While several embodiments of the invention have been illustrated and described, it will be appreciated that various changes can be made therein without departing from the spirit and scope of the invention. Similarly, any process steps described herein might be interchangeable with other steps in order to achieve the same result. In addition, the illustrative examples described above are not intended to be exhaustive or to limit the invention to the precise forms disclosed. For instance, as suggested by the cut-away view of FIG. 1, one embodiment of a solid-state vacuum device may comprise an array having a number of diodes, triodes, or any other higher-order devices combined onto one substrate. By fabricating duplicate devices, or various combinations thereof, on one substrate, high-power solid-state vacuum device can be formed. In such a modification, each individual device should be separated and insulated from one another by the use of gaps or voids. In addition, such device arrays can be separated by a thermal insulator such as ceramic, silicon dioxide, sapphire, or the like.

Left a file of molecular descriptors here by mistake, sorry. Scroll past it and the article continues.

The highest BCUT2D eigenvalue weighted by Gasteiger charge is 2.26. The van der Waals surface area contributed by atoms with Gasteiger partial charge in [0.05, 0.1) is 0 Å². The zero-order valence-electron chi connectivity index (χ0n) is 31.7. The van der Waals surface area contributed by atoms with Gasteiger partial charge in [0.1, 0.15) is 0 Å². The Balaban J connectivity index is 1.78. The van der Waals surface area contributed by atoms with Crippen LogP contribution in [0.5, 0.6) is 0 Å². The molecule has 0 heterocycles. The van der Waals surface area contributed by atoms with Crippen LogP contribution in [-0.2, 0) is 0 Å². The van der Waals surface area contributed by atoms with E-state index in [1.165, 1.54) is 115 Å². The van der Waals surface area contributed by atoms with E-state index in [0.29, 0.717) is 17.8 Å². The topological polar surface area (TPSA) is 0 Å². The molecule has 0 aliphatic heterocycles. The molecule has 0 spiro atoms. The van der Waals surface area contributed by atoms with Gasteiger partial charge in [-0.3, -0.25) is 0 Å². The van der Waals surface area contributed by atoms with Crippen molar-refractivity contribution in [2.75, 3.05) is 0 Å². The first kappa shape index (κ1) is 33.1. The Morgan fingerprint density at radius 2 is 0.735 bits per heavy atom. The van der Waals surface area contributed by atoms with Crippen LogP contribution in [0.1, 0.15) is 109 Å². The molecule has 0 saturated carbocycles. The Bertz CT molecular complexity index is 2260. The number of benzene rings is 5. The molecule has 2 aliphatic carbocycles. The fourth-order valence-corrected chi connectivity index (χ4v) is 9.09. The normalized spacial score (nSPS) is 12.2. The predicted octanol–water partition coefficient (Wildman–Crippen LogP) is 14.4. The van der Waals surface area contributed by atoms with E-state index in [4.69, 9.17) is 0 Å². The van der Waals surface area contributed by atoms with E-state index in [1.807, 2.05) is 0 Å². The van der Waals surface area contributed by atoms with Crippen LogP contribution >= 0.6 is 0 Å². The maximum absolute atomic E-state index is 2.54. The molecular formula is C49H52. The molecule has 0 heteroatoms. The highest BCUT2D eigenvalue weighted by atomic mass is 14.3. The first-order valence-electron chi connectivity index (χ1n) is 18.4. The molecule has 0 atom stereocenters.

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Classifications
U.S. Classification313/293, 313/495
International ClassificationH01J1/46, H01J1/62, H01J3/02, H01J21/10, H01J1/13
Cooperative ClassificationH01J21/105, H01J3/027, H01J1/13, H01J19/38, H01J1/46
European ClassificationH01J19/38, H01J1/46, H01J1/13, H01J21/10B, H01J3/02G